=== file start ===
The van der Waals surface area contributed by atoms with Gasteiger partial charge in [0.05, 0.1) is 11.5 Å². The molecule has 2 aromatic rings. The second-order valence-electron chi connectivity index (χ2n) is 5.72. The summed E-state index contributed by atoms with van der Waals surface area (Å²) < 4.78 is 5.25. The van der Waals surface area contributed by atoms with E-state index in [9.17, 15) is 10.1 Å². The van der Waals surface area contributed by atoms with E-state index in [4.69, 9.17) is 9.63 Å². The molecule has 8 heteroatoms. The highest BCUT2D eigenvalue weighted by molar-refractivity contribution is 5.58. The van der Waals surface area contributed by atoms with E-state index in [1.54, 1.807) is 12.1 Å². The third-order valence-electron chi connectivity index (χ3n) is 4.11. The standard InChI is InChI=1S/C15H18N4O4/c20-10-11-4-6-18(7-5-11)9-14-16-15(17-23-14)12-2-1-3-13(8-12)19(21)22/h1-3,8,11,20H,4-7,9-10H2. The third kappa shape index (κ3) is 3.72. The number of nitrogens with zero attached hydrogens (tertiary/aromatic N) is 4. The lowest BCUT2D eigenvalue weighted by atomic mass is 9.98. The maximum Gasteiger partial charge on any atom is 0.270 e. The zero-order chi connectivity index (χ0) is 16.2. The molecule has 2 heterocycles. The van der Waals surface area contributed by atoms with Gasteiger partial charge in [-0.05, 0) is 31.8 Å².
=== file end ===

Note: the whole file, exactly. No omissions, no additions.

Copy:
The van der Waals surface area contributed by atoms with Gasteiger partial charge in [0.05, 0.1) is 11.5 Å². The molecule has 2 aromatic rings. The second-order valence-electron chi connectivity index (χ2n) is 5.72. The summed E-state index contributed by atoms with van der Waals surface area (Å²) < 4.78 is 5.25. The van der Waals surface area contributed by atoms with E-state index in [9.17, 15) is 10.1 Å². The van der Waals surface area contributed by atoms with E-state index in [4.69, 9.17) is 9.63 Å². The molecule has 8 heteroatoms. The highest BCUT2D eigenvalue weighted by molar-refractivity contribution is 5.58. The van der Waals surface area contributed by atoms with E-state index in [1.54, 1.807) is 12.1 Å². The third-order valence-electron chi connectivity index (χ3n) is 4.11. The standard InChI is InChI=1S/C15H18N4O4/c20-10-11-4-6-18(7-5-11)9-14-16-15(17-23-14)12-2-1-3-13(8-12)19(21)22/h1-3,8,11,20H,4-7,9-10H2. The third kappa shape index (κ3) is 3.72. The number of nitrogens with zero attached hydrogens (tertiary/aromatic N) is 4. The lowest BCUT2D eigenvalue weighted by atomic mass is 9.98. The maximum Gasteiger partial charge on any atom is 0.270 e. The zero-order chi connectivity index (χ0) is 16.2. The molecule has 2 heterocycles. The van der Waals surface area contributed by atoms with Gasteiger partial charge in [-0.05, 0) is 31.8 Å².